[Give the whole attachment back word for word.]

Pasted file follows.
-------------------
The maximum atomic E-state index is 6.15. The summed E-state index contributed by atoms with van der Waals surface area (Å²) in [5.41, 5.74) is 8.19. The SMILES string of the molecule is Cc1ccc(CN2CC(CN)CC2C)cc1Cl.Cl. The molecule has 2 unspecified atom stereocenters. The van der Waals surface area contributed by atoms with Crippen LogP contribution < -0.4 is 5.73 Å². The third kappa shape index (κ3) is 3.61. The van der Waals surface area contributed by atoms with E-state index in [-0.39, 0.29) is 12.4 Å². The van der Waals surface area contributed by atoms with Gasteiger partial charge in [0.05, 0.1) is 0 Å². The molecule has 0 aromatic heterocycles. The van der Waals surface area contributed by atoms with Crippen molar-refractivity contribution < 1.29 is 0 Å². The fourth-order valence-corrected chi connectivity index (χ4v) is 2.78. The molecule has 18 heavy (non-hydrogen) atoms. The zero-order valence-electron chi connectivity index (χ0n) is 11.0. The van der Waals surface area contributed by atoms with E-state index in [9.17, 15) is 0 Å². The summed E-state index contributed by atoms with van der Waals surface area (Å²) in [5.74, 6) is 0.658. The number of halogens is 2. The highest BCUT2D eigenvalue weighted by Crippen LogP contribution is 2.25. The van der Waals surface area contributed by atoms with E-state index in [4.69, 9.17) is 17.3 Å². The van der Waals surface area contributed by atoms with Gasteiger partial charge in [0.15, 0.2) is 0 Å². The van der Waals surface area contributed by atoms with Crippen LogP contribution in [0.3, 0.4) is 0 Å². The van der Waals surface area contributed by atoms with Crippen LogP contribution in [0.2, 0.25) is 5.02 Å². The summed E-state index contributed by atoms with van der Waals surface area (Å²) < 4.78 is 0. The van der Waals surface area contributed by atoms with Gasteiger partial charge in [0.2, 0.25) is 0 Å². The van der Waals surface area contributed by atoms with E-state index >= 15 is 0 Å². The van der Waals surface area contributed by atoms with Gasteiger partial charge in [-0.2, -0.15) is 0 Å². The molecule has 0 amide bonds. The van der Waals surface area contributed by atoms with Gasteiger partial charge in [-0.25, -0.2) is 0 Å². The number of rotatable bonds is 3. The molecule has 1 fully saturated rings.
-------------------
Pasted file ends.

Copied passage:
The maximum atomic E-state index is 6.15. The summed E-state index contributed by atoms with van der Waals surface area (Å²) in [5.41, 5.74) is 8.19. The SMILES string of the molecule is Cc1ccc(CN2CC(CN)CC2C)cc1Cl.Cl. The molecule has 2 unspecified atom stereocenters. The van der Waals surface area contributed by atoms with Crippen LogP contribution < -0.4 is 5.73 Å². The third kappa shape index (κ3) is 3.61. The van der Waals surface area contributed by atoms with E-state index in [-0.39, 0.29) is 12.4 Å². The van der Waals surface area contributed by atoms with Gasteiger partial charge in [0.05, 0.1) is 0 Å². The molecule has 0 aromatic heterocycles. The van der Waals surface area contributed by atoms with Crippen molar-refractivity contribution < 1.29 is 0 Å². The fourth-order valence-corrected chi connectivity index (χ4v) is 2.78. The molecule has 18 heavy (non-hydrogen) atoms. The zero-order valence-electron chi connectivity index (χ0n) is 11.0. The van der Waals surface area contributed by atoms with E-state index in [9.17, 15) is 0 Å². The summed E-state index contributed by atoms with van der Waals surface area (Å²) in [5.74, 6) is 0.658. The number of halogens is 2. The highest BCUT2D eigenvalue weighted by Crippen LogP contribution is 2.25. The van der Waals surface area contributed by atoms with E-state index in [4.69, 9.17) is 17.3 Å². The van der Waals surface area contributed by atoms with Gasteiger partial charge in [0.15, 0.2) is 0 Å². The van der Waals surface area contributed by atoms with Crippen LogP contribution in [0.3, 0.4) is 0 Å². The van der Waals surface area contributed by atoms with Crippen LogP contribution in [0.2, 0.25) is 5.02 Å². The summed E-state index contributed by atoms with van der Waals surface area (Å²) < 4.78 is 0. The van der Waals surface area contributed by atoms with Gasteiger partial charge in [0.2, 0.25) is 0 Å². The van der Waals surface area contributed by atoms with E-state index >= 15 is 0 Å². The van der Waals surface area contributed by atoms with Gasteiger partial charge in [-0.2, -0.15) is 0 Å². The molecule has 0 amide bonds. The van der Waals surface area contributed by atoms with Gasteiger partial charge in [-0.25, -0.2) is 0 Å². The number of rotatable bonds is 3. The molecule has 1 fully saturated rings.